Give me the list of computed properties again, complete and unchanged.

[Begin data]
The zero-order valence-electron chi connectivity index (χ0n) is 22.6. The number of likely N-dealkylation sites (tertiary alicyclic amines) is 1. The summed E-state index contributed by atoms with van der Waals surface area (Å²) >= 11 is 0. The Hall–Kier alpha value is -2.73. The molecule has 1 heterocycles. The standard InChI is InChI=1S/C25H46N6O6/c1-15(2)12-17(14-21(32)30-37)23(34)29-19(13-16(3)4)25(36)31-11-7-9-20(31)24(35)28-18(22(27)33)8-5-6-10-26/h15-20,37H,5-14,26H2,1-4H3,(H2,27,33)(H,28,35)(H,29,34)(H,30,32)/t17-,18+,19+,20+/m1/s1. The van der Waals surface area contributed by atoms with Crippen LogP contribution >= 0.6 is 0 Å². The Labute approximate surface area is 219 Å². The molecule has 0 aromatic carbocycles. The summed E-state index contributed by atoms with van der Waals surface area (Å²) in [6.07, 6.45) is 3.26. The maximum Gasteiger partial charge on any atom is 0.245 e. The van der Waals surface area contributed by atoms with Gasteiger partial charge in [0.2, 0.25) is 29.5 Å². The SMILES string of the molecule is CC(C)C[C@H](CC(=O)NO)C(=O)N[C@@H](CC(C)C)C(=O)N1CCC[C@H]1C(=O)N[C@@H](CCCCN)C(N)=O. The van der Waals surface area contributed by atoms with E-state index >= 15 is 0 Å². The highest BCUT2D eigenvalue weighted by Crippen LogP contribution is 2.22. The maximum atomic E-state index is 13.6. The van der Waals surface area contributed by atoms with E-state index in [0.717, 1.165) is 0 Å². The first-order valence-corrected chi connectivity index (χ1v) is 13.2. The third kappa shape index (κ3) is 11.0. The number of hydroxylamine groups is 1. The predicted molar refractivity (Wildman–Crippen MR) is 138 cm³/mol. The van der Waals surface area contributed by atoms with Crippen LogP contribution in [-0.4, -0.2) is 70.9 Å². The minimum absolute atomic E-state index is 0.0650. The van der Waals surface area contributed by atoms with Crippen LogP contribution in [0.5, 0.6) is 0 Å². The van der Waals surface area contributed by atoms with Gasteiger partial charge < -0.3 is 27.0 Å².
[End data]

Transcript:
The zero-order valence-electron chi connectivity index (χ0n) is 22.6. The number of likely N-dealkylation sites (tertiary alicyclic amines) is 1. The summed E-state index contributed by atoms with van der Waals surface area (Å²) >= 11 is 0. The Hall–Kier alpha value is -2.73. The molecule has 1 heterocycles. The standard InChI is InChI=1S/C25H46N6O6/c1-15(2)12-17(14-21(32)30-37)23(34)29-19(13-16(3)4)25(36)31-11-7-9-20(31)24(35)28-18(22(27)33)8-5-6-10-26/h15-20,37H,5-14,26H2,1-4H3,(H2,27,33)(H,28,35)(H,29,34)(H,30,32)/t17-,18+,19+,20+/m1/s1. The van der Waals surface area contributed by atoms with Crippen LogP contribution >= 0.6 is 0 Å². The Labute approximate surface area is 219 Å². The molecule has 0 aromatic carbocycles. The summed E-state index contributed by atoms with van der Waals surface area (Å²) in [6.07, 6.45) is 3.26. The maximum Gasteiger partial charge on any atom is 0.245 e. The van der Waals surface area contributed by atoms with Gasteiger partial charge in [0.2, 0.25) is 29.5 Å². The SMILES string of the molecule is CC(C)C[C@H](CC(=O)NO)C(=O)N[C@@H](CC(C)C)C(=O)N1CCC[C@H]1C(=O)N[C@@H](CCCCN)C(N)=O. The van der Waals surface area contributed by atoms with E-state index >= 15 is 0 Å². The highest BCUT2D eigenvalue weighted by Crippen LogP contribution is 2.22. The maximum atomic E-state index is 13.6. The van der Waals surface area contributed by atoms with E-state index in [0.717, 1.165) is 0 Å². The first-order valence-corrected chi connectivity index (χ1v) is 13.2. The third kappa shape index (κ3) is 11.0. The number of hydroxylamine groups is 1. The predicted molar refractivity (Wildman–Crippen MR) is 138 cm³/mol. The van der Waals surface area contributed by atoms with Crippen LogP contribution in [-0.4, -0.2) is 70.9 Å². The minimum absolute atomic E-state index is 0.0650. The van der Waals surface area contributed by atoms with Crippen LogP contribution in [0.5, 0.6) is 0 Å². The van der Waals surface area contributed by atoms with Gasteiger partial charge < -0.3 is 27.0 Å².